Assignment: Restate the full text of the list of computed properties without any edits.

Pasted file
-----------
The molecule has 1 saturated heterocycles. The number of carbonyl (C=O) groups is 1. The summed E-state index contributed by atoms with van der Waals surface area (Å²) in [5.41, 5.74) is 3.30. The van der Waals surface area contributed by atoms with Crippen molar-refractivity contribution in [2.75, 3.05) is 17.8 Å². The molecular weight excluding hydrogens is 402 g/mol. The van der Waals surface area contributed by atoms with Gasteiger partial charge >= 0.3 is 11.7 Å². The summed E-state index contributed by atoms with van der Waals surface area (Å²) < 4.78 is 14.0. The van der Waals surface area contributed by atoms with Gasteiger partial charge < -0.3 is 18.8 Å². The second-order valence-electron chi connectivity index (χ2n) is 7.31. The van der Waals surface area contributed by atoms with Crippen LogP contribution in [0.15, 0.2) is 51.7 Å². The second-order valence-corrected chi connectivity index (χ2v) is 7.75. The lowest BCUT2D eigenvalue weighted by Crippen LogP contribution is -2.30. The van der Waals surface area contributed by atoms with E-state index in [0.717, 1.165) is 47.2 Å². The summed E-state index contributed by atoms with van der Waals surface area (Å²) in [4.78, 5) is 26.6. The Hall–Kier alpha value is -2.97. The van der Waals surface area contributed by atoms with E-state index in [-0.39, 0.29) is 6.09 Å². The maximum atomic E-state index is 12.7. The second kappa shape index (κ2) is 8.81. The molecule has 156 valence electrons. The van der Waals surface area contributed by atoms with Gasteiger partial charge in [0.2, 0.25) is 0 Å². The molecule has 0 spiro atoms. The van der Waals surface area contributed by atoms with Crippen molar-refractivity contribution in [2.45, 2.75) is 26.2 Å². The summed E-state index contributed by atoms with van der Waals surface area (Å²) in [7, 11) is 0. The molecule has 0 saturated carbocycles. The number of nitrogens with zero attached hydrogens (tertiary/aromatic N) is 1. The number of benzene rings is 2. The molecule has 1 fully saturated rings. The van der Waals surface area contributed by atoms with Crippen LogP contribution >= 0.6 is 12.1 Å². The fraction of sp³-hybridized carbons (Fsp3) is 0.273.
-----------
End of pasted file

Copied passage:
The molecule has 1 saturated heterocycles. The number of carbonyl (C=O) groups is 1. The summed E-state index contributed by atoms with van der Waals surface area (Å²) in [5.41, 5.74) is 3.30. The van der Waals surface area contributed by atoms with Crippen molar-refractivity contribution in [2.75, 3.05) is 17.8 Å². The molecular weight excluding hydrogens is 402 g/mol. The van der Waals surface area contributed by atoms with Gasteiger partial charge >= 0.3 is 11.7 Å². The summed E-state index contributed by atoms with van der Waals surface area (Å²) < 4.78 is 14.0. The van der Waals surface area contributed by atoms with Gasteiger partial charge < -0.3 is 18.8 Å². The second-order valence-electron chi connectivity index (χ2n) is 7.31. The van der Waals surface area contributed by atoms with Crippen LogP contribution in [0.15, 0.2) is 51.7 Å². The second-order valence-corrected chi connectivity index (χ2v) is 7.75. The lowest BCUT2D eigenvalue weighted by Crippen LogP contribution is -2.30. The van der Waals surface area contributed by atoms with E-state index in [0.717, 1.165) is 47.2 Å². The summed E-state index contributed by atoms with van der Waals surface area (Å²) in [4.78, 5) is 26.6. The Hall–Kier alpha value is -2.97. The van der Waals surface area contributed by atoms with E-state index in [-0.39, 0.29) is 6.09 Å². The maximum atomic E-state index is 12.7. The second kappa shape index (κ2) is 8.81. The molecule has 156 valence electrons. The van der Waals surface area contributed by atoms with Gasteiger partial charge in [0.2, 0.25) is 0 Å². The molecule has 0 spiro atoms. The van der Waals surface area contributed by atoms with Crippen molar-refractivity contribution in [2.45, 2.75) is 26.2 Å². The summed E-state index contributed by atoms with van der Waals surface area (Å²) in [7, 11) is 0. The molecule has 0 saturated carbocycles. The number of nitrogens with zero attached hydrogens (tertiary/aromatic N) is 1. The number of benzene rings is 2. The molecule has 1 fully saturated rings. The van der Waals surface area contributed by atoms with Crippen LogP contribution >= 0.6 is 12.1 Å². The fraction of sp³-hybridized carbons (Fsp3) is 0.273.